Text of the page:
Rafsanjani fired back with an open and very public letter to Supreme Leader Ali Khamenei reminding him that he, not Ahmadinejad, was a true follower of the balance of power initiated by Khomeini. The letter was also a preemptive notice to the current government to avoid stealing the election according to Hossein Bastini, an Iranian foreign policy analyst.
Of note, Rafsanjani is head of both the Expediency Discernment Council and the Assembly of Experts. While both are powerful positions under Iran's Constitution, the Assembly of Experts has fundamental power. It selects Iran's maximum leader, the supreme leader, and it has the power to remove that leader if it determines the he has strayed from Islamic principles.
Structuring the 2005 elections to take legislative power from Iran's reform faction was the first step in moving on the reformers and their most powerful ally, Hashemi Rafsanjani. Stealing the 2009 Presidential election was the second of four steps to secure total control of Iran. The allegiance of the armed forces and the Supreme leader are the final two acts, it would appear, in Ahmadinejad's drama.
The delusional president (s)elect seems to have forgotten the expressed will of the Iranian people. Reformers won the parliamentary and presidential elections for the last two cycles until the guardian council shut down reform candidates for parliament and stole the presidential election a few days ago. Election fraud creates false majorities and a much larger group of dissatisfied citizens.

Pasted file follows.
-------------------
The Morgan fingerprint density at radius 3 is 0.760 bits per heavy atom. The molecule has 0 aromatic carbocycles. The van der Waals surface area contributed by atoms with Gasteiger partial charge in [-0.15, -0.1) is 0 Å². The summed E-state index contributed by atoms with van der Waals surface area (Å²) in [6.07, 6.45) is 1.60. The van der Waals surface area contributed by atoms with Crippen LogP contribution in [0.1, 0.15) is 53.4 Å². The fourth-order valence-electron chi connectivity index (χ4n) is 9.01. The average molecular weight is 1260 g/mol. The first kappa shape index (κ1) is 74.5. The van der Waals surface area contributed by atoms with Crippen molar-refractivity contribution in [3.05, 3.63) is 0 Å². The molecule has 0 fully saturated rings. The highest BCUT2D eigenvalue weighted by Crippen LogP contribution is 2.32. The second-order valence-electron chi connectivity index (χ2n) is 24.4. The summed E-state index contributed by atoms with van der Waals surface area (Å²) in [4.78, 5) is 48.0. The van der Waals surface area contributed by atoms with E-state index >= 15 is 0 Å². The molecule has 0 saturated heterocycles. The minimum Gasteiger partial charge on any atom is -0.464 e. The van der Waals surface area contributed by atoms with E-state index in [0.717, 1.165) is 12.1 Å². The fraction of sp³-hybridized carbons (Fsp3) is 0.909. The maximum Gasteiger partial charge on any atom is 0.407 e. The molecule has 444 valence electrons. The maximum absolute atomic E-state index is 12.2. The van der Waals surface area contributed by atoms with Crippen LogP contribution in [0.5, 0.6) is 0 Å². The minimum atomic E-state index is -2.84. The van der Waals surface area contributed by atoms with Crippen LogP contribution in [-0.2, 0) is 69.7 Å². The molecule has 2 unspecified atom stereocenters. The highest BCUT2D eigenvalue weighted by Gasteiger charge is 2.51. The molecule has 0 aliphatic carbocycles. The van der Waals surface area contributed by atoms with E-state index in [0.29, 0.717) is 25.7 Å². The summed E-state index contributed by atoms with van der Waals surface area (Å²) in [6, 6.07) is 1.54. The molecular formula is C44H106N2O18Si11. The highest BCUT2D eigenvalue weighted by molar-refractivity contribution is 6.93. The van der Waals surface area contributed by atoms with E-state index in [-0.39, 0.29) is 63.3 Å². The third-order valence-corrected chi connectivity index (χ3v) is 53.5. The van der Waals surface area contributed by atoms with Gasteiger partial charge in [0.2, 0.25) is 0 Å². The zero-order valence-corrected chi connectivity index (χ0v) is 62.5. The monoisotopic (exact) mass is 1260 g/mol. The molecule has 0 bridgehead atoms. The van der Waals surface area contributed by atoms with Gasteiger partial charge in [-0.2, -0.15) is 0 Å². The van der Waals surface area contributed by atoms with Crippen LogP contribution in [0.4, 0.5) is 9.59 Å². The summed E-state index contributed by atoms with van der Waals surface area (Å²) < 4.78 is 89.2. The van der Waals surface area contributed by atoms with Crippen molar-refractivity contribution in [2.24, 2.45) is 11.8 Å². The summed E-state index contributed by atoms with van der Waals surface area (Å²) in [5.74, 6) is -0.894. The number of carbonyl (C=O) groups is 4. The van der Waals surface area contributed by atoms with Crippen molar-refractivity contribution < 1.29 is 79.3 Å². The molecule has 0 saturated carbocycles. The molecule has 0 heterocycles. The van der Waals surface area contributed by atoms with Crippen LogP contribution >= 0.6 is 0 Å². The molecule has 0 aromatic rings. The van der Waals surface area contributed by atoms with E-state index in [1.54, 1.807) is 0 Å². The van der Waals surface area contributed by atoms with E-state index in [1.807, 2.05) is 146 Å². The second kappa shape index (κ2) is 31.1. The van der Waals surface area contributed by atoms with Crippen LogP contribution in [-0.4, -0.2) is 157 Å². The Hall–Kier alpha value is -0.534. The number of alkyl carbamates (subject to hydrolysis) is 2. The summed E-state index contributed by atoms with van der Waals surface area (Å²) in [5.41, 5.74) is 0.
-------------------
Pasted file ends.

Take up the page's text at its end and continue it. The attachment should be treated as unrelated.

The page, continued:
Ultimately this ongoing conflict may be resolved by the long term political power broker Rafsanjani. Hardly a figure of real reform, Rafsanjani has the most to lose in the short term. As president, he knows the options of that office to confine dissidents, assassinate opponents abroad, and worse. He'll not likely volunteer for the role of victim without a fight. He controls the council of experts that has power over the selection and tenure of the supreme leader. He has already asked Khamenei to reject the results of the presidential election.
Rafsanjani's and candidate Mousavi's ability to maneuver and the presence and strength of ongoing protests are the real indicators of the winner of this round of the Iranian power struggle.
The Associated Press said that, "The outcome will not sharply alter Iran's main policies or sway major decisions, such as possible talks with Washington or nuclear policies. Those crucial issues rest with the ruling clerics headed by the unelected Khamenei." June 12, 2009
AP ignores the balancing act of Iranian politics and the fact that the supreme leader is appointed and can be removed as well. It seems that AP sees no difference in dealing with a holocaust denier who steals elections, thwarts the will of citizens, and routinely executes homosexual versus, Mousavi, the leader of the "Green" revolution who promised a more open society and productive relationships with Iran's neighbors. Positive contact with the United States is also part of his plan.
May the Iranian people have the right to express their will through elections open to all factions with voting, vote counting, and reporting that is transparent, verifiable, and accurate. Of all the elements in Iranian politics, the three that offer the most hope are citizens as indicated by earlier voting patterns, candidate Mousavi for his resistance to fraud, and those true reformers excluded from election system by the so called guardians of Iran's election process.
Reprinted with permission of the author. The author gives permission to reproduce in part or whole with attribution of authorship and a link to this article.